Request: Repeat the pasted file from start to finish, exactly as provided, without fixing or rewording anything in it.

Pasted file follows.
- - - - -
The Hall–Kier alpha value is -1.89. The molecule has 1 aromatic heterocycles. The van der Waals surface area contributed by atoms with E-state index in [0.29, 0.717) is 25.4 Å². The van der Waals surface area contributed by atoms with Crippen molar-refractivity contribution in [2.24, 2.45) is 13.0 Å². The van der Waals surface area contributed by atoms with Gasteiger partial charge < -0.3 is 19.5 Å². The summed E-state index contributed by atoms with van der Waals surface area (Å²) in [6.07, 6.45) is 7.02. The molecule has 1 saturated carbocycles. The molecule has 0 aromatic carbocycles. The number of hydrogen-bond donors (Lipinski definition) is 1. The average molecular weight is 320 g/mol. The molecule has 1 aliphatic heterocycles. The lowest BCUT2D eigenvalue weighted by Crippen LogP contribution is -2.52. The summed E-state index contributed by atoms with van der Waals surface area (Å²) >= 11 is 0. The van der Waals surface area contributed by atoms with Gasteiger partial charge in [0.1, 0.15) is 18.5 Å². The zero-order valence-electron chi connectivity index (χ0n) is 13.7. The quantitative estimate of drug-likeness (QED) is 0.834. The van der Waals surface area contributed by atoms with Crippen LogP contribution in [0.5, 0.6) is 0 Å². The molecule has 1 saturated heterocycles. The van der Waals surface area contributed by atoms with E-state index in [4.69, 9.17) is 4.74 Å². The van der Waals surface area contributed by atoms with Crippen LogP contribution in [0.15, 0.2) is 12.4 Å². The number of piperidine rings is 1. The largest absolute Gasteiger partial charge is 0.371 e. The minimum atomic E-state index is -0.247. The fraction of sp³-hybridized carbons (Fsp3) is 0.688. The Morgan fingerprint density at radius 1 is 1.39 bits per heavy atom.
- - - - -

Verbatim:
The Hall–Kier alpha value is -1.89. The molecule has 1 aromatic heterocycles. The van der Waals surface area contributed by atoms with E-state index in [0.29, 0.717) is 25.4 Å². The van der Waals surface area contributed by atoms with Crippen molar-refractivity contribution in [2.24, 2.45) is 13.0 Å². The van der Waals surface area contributed by atoms with Gasteiger partial charge < -0.3 is 19.5 Å². The summed E-state index contributed by atoms with van der Waals surface area (Å²) in [6.07, 6.45) is 7.02. The molecule has 1 saturated carbocycles. The molecule has 0 aromatic carbocycles. The number of hydrogen-bond donors (Lipinski definition) is 1. The average molecular weight is 320 g/mol. The molecule has 1 aliphatic heterocycles. The lowest BCUT2D eigenvalue weighted by Crippen LogP contribution is -2.52. The summed E-state index contributed by atoms with van der Waals surface area (Å²) >= 11 is 0. The van der Waals surface area contributed by atoms with Gasteiger partial charge in [0.1, 0.15) is 18.5 Å². The zero-order valence-electron chi connectivity index (χ0n) is 13.7. The quantitative estimate of drug-likeness (QED) is 0.834. The van der Waals surface area contributed by atoms with Crippen LogP contribution in [0.5, 0.6) is 0 Å². The molecule has 1 saturated heterocycles. The van der Waals surface area contributed by atoms with E-state index in [4.69, 9.17) is 4.74 Å². The van der Waals surface area contributed by atoms with Crippen LogP contribution in [0.15, 0.2) is 12.4 Å². The number of piperidine rings is 1. The largest absolute Gasteiger partial charge is 0.371 e. The minimum atomic E-state index is -0.247. The fraction of sp³-hybridized carbons (Fsp3) is 0.688. The Morgan fingerprint density at radius 1 is 1.39 bits per heavy atom.